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Re: svn commit: r1331883 - /subversion/trunk/subversion/svnadmin/main.c

From: Daniel Shahaf <d.s_at_daniel.shahaf.name>
Date: Thu, 18 Oct 2012 01:57:02 +0200

Branko Čibej wrote on Mon, Oct 15, 2012 at 23:51:43 -0400:
> On 15.10.2012 17:14, Stefan Fuhrmann wrote:
> > However, if you have a long-running process like a server, that race
> > condition extends now extends over its whole lifetime. I.e. once a
> > revprop got read, any change to its value by a pre-1.8 tool may never
> > get detected.
> Ouch. This seems wrong. I'd understand a design like this if the
> long-running server were the only process accessing the repository, but
> that has never been the case in Subversion. In this case, a cache that
> can't detect out-of-band changes to the canonical dataset isn't very useful.

Another questionable part of the revprop cache: the
ATOMIC_REVPROP_TIMEOUT mechanism in fs_fs.c. (Basically, the code
assumes that if another process is rewriting a revprops file, it will
always finish within 10 seconds.)

1. It's not documented. (And by that I mean a few paragraphs explaining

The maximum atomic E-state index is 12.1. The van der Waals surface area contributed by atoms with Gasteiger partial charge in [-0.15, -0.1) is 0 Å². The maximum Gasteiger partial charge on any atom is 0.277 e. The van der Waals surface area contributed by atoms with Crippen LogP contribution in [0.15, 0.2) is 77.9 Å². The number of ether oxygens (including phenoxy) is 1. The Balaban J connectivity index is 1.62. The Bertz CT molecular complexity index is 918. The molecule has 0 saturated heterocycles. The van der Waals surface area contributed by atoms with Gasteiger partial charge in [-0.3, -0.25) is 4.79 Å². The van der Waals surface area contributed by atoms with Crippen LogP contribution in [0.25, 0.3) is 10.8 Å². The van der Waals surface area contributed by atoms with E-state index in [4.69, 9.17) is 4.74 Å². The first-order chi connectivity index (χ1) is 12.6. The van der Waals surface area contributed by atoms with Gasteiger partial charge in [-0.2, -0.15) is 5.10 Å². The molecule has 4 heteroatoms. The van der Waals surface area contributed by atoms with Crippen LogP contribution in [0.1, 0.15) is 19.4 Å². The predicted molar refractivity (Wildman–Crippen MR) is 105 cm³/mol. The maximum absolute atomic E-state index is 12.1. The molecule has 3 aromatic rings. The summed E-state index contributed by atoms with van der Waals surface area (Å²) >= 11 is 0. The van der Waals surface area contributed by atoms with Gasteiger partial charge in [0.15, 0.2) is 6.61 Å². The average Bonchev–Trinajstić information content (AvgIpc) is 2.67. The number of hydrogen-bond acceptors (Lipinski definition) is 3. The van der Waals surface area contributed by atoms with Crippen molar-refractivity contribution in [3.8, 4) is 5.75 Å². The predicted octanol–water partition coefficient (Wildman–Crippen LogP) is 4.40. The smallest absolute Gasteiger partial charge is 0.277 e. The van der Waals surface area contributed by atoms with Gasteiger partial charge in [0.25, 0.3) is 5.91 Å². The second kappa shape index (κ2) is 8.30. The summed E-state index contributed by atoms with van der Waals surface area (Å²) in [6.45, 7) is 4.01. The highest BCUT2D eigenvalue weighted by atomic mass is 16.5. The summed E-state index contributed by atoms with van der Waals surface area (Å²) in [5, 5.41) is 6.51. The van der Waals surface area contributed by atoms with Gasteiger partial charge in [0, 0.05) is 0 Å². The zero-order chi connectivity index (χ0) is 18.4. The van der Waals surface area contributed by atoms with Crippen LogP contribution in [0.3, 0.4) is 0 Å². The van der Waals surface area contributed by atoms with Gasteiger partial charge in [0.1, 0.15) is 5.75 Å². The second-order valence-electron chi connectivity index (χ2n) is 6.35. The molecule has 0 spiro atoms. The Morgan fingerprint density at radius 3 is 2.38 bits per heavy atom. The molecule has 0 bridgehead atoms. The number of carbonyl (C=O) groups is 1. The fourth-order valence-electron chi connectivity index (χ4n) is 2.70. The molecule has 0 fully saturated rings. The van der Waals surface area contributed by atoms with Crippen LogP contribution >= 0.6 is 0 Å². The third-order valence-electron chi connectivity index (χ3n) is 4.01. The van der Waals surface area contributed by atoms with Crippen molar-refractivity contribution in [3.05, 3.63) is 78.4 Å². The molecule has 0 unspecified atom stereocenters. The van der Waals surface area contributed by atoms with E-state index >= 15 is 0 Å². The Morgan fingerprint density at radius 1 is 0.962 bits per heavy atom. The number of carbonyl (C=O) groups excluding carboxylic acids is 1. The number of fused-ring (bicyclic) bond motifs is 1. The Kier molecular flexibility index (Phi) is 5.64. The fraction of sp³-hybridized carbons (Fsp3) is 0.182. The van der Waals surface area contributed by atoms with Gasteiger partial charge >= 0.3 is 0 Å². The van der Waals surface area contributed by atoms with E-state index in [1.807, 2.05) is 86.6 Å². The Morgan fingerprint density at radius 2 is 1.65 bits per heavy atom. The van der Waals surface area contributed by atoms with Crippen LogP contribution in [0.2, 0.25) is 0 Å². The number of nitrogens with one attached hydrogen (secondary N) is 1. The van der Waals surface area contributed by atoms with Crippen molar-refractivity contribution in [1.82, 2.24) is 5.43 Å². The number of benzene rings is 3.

the algorithm; not docstrings to individual functions, nor documentation
of the on-disk format.)

2. It's another instance of breaking FSFS discipline --- if you do
something that we think is very rare, your filesystem's behaviour may
lose that 'correctness' property. FSFS does not have "correctness
except in rare situations" anywhere else --- and 1.6 and 1.7 features
had taken some trouble to make sure that had remained the case.

The problem raised earlier in this thread is that a 1.8 server might not
notice changes made by a 1.7 svnadmin. The problem I have in mind here
is that if a writer _does_ happen to take more than 10 seconds, the
first process will miss the second process's changes.

In short, I believe the FSFS code in 1.8.x sacrifices Subversion's
unconditional correctness promises on the altar of performance.
Received on 2012-10-18 01:57:40 CEST

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